To Be or To Do, That is the Question
If you’ve read some of my previous posts, you have probably picked up on the fact that I speak quite frequently (in perhaps a slightly philosophical and abstract manner) about the importance of reflection and savoring moments of simply “being” in order to fully flourish and thrive in the service of others. Those that know me quite well would probably share that I am quite active in “doing:” writing, researching, serving my community and just recently beginning work as a family medicine resident.
I do a lot. And honestly, I am likely doing too much.
But how do I get so much more accomplished now than when I previously spent more “quantitative” time engaged in “doing” activities without a single second devoted to meditation or a purposeful pause?
I wish I had a strictly logical or rational answer to this question, but the truth, such an answer escapes me
What I can say, however, is this:
We need being, and less doing, to actually do more.
Let’s get one thing straight, there is not and will never be “enough” time in the day for us to satisfy all of our desires or complete all the work (no matter how selfless) we initially planned to accomplish.
In fact, the more you attempt to schedule doing in your life at the expense of time to rest and simply be, you will slowly begin to do less and less, and feel less satisfied even when you have theoretically accomplished “more.”
Rather than start an entirely philosophical discussion trying to make sense of this concept of balancing doing and being, I propose, instead, that we extract practical meaning from this dichotomy of being and doing by addressing two simple, yet surprisingly profound ideas.
From these two statements, it becomes quite clear the we can consciously and unconsciously pursue doing rather than being because we perceive it to be the easier task when it fact doing may actually be beyond our capacity and downright impossible.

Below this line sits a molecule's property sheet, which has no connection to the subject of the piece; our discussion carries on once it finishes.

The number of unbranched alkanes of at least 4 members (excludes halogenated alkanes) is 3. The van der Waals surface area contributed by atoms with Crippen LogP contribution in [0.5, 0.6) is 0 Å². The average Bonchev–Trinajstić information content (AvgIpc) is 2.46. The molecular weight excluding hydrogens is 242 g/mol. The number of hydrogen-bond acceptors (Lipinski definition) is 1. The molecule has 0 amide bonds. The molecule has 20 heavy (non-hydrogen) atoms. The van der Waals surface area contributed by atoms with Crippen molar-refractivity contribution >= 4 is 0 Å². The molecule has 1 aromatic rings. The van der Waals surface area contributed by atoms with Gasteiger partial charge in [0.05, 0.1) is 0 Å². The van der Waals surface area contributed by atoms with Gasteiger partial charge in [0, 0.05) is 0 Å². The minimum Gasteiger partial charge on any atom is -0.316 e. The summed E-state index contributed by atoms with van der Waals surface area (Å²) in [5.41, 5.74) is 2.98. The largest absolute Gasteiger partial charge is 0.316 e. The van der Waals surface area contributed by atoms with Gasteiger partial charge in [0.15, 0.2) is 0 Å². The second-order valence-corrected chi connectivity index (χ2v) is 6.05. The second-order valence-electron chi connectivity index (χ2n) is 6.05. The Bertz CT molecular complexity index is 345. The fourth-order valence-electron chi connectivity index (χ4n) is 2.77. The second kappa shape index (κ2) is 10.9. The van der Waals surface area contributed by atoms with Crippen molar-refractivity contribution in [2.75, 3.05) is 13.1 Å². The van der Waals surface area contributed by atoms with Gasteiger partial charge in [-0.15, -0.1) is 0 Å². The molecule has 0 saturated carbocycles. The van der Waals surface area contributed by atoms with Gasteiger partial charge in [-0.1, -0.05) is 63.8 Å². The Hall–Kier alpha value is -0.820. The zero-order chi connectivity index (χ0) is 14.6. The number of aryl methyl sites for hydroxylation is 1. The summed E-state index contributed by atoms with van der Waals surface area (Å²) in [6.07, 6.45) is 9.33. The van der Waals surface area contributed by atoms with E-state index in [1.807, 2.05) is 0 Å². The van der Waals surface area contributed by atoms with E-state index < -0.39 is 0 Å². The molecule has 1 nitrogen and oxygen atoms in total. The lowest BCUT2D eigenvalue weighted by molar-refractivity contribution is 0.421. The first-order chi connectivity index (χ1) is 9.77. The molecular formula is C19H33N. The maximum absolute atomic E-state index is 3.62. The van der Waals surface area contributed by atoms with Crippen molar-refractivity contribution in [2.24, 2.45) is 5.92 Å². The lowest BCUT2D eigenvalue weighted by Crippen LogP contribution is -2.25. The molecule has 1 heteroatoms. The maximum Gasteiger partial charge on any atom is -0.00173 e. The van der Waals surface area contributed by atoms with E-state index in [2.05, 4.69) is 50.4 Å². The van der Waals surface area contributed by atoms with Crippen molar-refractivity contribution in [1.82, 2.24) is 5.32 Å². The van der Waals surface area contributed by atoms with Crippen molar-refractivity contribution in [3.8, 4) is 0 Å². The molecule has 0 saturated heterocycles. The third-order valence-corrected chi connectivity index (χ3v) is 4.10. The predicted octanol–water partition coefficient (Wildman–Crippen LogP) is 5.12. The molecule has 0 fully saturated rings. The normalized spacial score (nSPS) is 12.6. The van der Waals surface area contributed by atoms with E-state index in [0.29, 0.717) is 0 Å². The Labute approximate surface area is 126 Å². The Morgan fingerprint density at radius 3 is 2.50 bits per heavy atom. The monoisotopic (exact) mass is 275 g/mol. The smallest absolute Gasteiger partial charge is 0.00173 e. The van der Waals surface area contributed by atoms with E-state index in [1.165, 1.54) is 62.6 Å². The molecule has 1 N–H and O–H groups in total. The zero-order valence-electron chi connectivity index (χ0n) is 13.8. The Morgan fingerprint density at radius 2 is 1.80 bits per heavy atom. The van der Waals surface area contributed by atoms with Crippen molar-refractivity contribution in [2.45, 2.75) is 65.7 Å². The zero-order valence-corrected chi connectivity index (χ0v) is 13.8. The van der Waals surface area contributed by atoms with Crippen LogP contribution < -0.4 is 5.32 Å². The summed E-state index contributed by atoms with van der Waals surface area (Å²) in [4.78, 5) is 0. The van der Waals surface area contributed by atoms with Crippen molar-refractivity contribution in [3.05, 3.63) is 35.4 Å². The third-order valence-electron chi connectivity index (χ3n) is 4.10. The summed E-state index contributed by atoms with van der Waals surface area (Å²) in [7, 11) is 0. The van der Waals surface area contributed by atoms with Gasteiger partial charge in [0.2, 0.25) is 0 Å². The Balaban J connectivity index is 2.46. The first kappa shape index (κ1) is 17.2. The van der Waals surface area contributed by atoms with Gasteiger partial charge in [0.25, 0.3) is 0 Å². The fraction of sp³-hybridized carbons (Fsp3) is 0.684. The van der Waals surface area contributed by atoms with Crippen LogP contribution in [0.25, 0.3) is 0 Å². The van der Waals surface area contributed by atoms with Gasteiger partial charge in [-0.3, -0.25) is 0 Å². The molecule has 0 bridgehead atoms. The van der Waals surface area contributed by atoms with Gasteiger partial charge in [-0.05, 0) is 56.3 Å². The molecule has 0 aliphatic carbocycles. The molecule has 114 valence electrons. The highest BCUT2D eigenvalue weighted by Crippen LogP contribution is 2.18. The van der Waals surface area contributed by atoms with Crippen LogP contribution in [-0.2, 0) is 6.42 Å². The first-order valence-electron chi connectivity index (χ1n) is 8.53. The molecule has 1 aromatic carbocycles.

Choosing to do because we have “learned” it is likely easier and more rewarding than simply being when it fact, in a particular situation, we may not actually have the means to do anything.
Any situations come to mind where you felt helpless or rushed and tried to do something in order to fill a space or that void of discomfort?
To give a practical example, ask any EMT or Emergency Room doctor about Advanced Cardiac Life Support: the algorithms and process for attempting to resuscitate someone after a cardiac arrest, and what of all the things that are a part of this relatively complicated algorithm actually save lives?
If you guessed the drugs, you are unfortunately mistaken.
Yet, with all the research done showing no actual benefit to the administration of nearly all drugs administered during a cardiac arrest when compared to well performed basic life support including compressions and, if possible, a timely and fortunate electric shock from a defibrillating device, we give the drugs anyway.
Doing because it seems easier than being, even when doing cannot actually be done.
I reiterate this amazing truth in order to bring clarity during those moments of uncertainty, fear or doubt.
No matter the situation,
WE WILL HAVE ALWAYS the capacity TO BE,
but very often
WE WILL NOT HAVE the capacity TO DO.
Yet, paradoxically, it is precisely in the moments where we cannot do, that we choose such a path because simply being seems impossible or entirely unthinkable.
Why exactly during these most difficult of times do we struggle with the decision to do rather than to be, when in reality, there shouldn’t be a decision to make at all?
Now that my friends, is a question worthy of a philosophical discussion.
Have a wonderful week.